The main problem can be summarized in this problem statement:

After defining the user persona and the problem statement I have a clear view on how I can add the feature inside the current Booking.com app.

4. The solution

Before starting to prototype, I used Jobs To Be Done to understand if the solutions will impact the user at a functional and emotional level (personal and social) and after that I created some User Flows to understand where the new feature will be placed and what are the steps in the process to be able to split the payment and enable everyone to pay it.

One thing that I’m learning on the bootcamp is to prioritize and manage my time. I fell in love with Jobs To Be Done and I wanted to expand and create more scenarios and bring more detail into it but since I only had 4 days to finish this sprint, I let it go and moved forward.

The User Flow helped me to understand the whole process of splitting the payment and how everyone involved would interact with the app.

This is the current user flow on Booking.com regarding the checkout process:

User Flow — Current Checkout Process

The option to split the payment will add some steps into the checkout process, and for the first release of the feature, I’m suggesting to bring some dialogs with information explaining how it will work if the user chooses to split the payment:

User Flow — New Checkout Process

And after the checkout is complete, it can have some different user flows depending if the other guests will pay their share of the accommodation. The idea is to keep the main user (the one that made the booking) informed about other guests’ status.

User Flow — In response

5. Prototyping & testing

I worked on a mid-fidelity interactive prototype to test with users and learn if they understand the new feature and gather useful feedback.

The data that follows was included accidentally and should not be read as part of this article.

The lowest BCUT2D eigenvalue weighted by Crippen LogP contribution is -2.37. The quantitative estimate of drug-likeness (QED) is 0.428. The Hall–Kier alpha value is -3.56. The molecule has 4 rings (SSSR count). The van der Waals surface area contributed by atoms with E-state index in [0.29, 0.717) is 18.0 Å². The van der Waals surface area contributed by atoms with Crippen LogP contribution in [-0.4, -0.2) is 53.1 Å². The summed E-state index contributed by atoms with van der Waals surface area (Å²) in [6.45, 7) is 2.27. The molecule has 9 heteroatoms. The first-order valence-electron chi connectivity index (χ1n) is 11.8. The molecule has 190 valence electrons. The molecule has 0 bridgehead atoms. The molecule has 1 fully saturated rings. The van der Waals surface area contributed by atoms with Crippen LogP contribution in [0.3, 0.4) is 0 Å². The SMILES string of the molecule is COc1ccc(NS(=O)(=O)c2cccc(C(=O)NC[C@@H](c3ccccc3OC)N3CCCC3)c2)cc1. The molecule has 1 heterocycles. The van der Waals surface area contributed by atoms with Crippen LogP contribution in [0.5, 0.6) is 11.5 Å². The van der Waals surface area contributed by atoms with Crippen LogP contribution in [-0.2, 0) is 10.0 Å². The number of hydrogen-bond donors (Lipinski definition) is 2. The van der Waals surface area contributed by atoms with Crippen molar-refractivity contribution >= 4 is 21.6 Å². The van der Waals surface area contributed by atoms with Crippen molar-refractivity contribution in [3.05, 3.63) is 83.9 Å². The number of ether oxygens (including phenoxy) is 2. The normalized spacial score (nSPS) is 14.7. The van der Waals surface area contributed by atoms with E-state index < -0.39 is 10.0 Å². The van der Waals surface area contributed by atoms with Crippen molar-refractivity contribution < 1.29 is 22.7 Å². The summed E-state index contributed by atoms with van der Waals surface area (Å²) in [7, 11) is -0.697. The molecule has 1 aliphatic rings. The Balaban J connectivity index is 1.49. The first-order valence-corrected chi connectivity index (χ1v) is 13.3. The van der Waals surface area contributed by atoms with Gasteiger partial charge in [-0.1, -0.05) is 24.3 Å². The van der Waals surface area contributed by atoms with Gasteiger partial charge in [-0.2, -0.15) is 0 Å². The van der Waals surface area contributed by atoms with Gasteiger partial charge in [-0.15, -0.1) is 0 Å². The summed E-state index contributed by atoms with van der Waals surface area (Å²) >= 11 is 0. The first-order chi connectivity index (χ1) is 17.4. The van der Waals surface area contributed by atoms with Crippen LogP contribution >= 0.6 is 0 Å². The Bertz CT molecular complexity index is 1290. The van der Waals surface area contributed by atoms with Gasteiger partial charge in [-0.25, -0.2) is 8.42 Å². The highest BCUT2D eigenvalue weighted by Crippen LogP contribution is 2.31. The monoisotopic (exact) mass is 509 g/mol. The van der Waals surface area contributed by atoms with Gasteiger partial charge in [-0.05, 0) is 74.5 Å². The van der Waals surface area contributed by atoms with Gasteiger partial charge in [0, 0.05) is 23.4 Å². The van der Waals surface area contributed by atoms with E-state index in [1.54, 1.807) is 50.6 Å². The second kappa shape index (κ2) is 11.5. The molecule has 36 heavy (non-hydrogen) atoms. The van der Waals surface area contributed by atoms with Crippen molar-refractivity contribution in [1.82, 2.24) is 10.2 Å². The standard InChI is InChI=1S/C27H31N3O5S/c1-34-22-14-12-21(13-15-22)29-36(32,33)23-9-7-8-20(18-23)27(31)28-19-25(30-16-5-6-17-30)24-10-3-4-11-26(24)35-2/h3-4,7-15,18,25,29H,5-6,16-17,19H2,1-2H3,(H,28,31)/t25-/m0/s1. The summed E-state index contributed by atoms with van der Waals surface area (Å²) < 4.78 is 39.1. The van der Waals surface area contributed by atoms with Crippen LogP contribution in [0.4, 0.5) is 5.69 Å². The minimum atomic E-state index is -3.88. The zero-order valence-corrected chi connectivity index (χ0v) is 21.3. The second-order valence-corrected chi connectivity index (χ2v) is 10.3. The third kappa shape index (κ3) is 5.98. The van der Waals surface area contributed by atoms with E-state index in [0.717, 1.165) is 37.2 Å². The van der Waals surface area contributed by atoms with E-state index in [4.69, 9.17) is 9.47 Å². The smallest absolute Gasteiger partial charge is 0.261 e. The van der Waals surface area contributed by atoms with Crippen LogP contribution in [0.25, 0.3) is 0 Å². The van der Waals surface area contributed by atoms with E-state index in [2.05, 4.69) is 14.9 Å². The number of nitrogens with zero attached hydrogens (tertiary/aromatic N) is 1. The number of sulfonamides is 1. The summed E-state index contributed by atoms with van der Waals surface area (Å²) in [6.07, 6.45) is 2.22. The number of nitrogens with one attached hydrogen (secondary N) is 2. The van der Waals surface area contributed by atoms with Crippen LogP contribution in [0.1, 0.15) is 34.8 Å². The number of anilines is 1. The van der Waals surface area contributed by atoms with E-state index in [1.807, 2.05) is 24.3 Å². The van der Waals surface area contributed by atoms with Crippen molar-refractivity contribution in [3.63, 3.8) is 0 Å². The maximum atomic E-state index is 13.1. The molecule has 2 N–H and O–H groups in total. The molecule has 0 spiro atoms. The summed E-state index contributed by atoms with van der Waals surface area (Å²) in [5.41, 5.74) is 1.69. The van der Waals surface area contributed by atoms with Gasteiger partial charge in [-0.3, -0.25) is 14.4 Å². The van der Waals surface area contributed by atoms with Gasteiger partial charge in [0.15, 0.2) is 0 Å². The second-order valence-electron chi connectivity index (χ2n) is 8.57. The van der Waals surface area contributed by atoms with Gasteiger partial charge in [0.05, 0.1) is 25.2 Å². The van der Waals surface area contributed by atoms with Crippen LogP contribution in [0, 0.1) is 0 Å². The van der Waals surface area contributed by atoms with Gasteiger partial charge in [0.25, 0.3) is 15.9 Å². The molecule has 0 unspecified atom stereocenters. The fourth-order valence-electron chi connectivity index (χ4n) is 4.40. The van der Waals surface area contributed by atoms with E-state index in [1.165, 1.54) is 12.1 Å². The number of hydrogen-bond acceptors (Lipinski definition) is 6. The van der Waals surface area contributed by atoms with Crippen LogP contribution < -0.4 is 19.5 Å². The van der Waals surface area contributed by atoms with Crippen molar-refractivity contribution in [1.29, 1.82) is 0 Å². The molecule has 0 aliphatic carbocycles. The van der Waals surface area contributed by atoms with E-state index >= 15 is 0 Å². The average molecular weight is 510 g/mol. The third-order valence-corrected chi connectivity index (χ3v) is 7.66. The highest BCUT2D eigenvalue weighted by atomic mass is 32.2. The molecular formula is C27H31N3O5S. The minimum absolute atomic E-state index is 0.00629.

Below you can view the working prototype and navigate.

In this project I was able to run a usability test in a hi-fidelity interactive prototype. This was very interesting since I learned that in every step of prototyping (lo/mid/hi) I can have different kind of feedback and insights.

Here are the final screens for the solution:

6. Next Steps

User Persona # 2

Define the user persona “travel companion” and design all their experience making the payment of their part of the accommodation.

A / B Testing

Test other solutions to split the payment with less text, more images and without dialog boxes.

7. Key learnings

This was the first time I used Jobs To Be Done and I loved it. I’m sure that it will help a lot to prioritize what to do when you have more scenarios and users.

For the next projects, I would like to improve my iteration documentation. I don’t have all the versions of the prototypes to compare and see the evolution.

If you have any feedback or want to discuss about my journey in this project, feel free to write me!


Thanks to eli domínguez •

André Giacomucci

Written by

👋 Hello! I’m a UX/UI Designer with a background in branding, graphic and web design. I’m very interested in the design process as a business tool.